Woodland casino revenues fall short

Council members say estimates were too high




Prior to the Oak Tree Casino’s opening five months ago, Woodland council members cautioned the city administration against using its revenues to pay for recurring city expenses such as contracting out the city’s fire department services. The council’s stance looks prescient now.

The Oak Tree is on pace to provide the city half the $200,000 in tax revenues casino officials projected for 2012, Woodland city officials said this week.

Meanwhile, La Center’s four cardrooms generated a higher combined gross income in 2012’s first three months ($8.1 million) than they did during last year’s first three months ($7.7 million), according to La Center city officials. The cardrooms paid more in taxes in 2012’s first quarter ($810,864) than during the same period last year ($797,423).

The Oak Tree’s downgraded figures are not as big of a disappointment as they might appear, council members said, because they believed the original estimates were too high.

The first quarter numbers are too small a sample size to make

long-term prognostications about the business’ health, Woodland Mayor Grover Laseke said. Others, such as former Mayor Chuck Blum and councilman Marshall Allen, pointed to the numbers as proof the city does not want gambling.

“The issue at hand is, the economy is not real good.” Laseke said. “Starting a new operation takes a little longer to come around and be successful. Will (Oak Tree) be successful? I don’t know.”

Laseke noted he had not spoken to any casino officials recently.

Hard numbers for the Oak Tree’s first three months were not available for this story. Woodland City Clerk Mari Ripp was out of town and did not return phone calls. Oak Tree general manager Chuck McCormick also did not return phone calls. The Washington State Gambling Commission has not yet released numbers for 2012.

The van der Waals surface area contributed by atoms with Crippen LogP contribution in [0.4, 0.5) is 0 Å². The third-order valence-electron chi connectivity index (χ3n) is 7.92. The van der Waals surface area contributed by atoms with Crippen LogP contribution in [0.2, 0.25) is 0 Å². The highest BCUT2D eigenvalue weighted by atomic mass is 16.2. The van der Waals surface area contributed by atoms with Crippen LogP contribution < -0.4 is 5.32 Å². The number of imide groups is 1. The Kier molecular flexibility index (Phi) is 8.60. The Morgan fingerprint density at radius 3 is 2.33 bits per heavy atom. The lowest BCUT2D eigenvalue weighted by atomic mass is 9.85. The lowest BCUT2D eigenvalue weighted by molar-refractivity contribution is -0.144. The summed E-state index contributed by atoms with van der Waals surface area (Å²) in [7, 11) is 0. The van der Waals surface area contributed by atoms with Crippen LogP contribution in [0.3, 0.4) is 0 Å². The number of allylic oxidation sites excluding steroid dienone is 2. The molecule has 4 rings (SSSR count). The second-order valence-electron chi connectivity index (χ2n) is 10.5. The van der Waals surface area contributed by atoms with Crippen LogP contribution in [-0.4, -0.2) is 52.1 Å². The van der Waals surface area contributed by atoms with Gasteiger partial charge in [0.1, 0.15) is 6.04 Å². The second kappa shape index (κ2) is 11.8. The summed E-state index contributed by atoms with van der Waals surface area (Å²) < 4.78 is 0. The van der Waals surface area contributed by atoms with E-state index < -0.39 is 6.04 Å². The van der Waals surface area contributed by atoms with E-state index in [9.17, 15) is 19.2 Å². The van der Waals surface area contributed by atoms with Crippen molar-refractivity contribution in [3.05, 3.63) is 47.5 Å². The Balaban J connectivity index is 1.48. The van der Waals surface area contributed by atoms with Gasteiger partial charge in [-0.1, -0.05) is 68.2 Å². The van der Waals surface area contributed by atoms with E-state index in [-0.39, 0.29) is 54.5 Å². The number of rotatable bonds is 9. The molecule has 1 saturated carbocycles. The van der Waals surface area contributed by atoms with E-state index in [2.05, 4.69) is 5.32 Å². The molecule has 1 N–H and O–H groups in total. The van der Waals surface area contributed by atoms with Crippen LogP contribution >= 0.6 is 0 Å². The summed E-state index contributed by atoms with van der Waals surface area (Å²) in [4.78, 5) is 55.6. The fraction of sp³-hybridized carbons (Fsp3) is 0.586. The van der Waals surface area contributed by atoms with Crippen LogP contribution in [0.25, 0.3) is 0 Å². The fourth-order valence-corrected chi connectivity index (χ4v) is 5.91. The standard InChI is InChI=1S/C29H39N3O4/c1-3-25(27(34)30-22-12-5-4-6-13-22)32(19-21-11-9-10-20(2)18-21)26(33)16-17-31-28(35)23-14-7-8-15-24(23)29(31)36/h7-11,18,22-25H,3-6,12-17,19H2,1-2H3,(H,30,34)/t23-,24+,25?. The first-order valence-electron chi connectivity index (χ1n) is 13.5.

Before the Oak Tree opened Dec. 18, officials there were already talking about the potential of opening a second casino on the old Parr Lumber site behind the casino’s location off Interstate 5. It is unclear whether this plan is active or has been placed on hold due to the first-quarter numbers.

Woodland has not received any applications for a new casino from Oak Tree officials or other business officials, community development planner Carolyn Johnson said.

Woodland has budgeted the casino tax revenue for two police vehicles and a vehicle for the fire chief, all one-time purchases, city officials said. Each of the vehicles they are replacing had more than 100,000 miles on them, city officials said.

The council and Blum clashed over whether to use the money for recurring expenses, councilman Benjamin Fredricks said.

Blum said that is not the case. He opposed casinos coming to Woodland, in general, but supported using the money toward one-time purchases, after the council passed ordinances paving the way for gambling enterprises in the city.

“Actually, what I proposed was a couple of police cars with that money,” Blum said, noting the city had sought a grant to pay for a new police officer.

Fredricks disputed Blum’s recollections.

“If we had approved his budget, we would be in a world of hurt this year,” Fredricks said.

Both Blum and Allen oppose gambling in Woodland. Allen plans to circulate a gambling petition in 2013, in hopes of putting casinos to a citywide vote. He is not shy about expressing his feelings about the Oak Tree.

“I hope they go out of business,” he said.

Should that happen, logic would say the four La Center cardrooms would benefit from one less competitor. The Oak Tree’s impact, thus far, “hasn’t been significant” on the La Center cardrooms, said John Bockmier, a Vancouver-based consultant who represents the businesses.

Ray Legendre: 360-735-4517; www.facebook.com/raylegend; www.twitter.com/#!/col_smallcities; ray.legendre@columbian.com.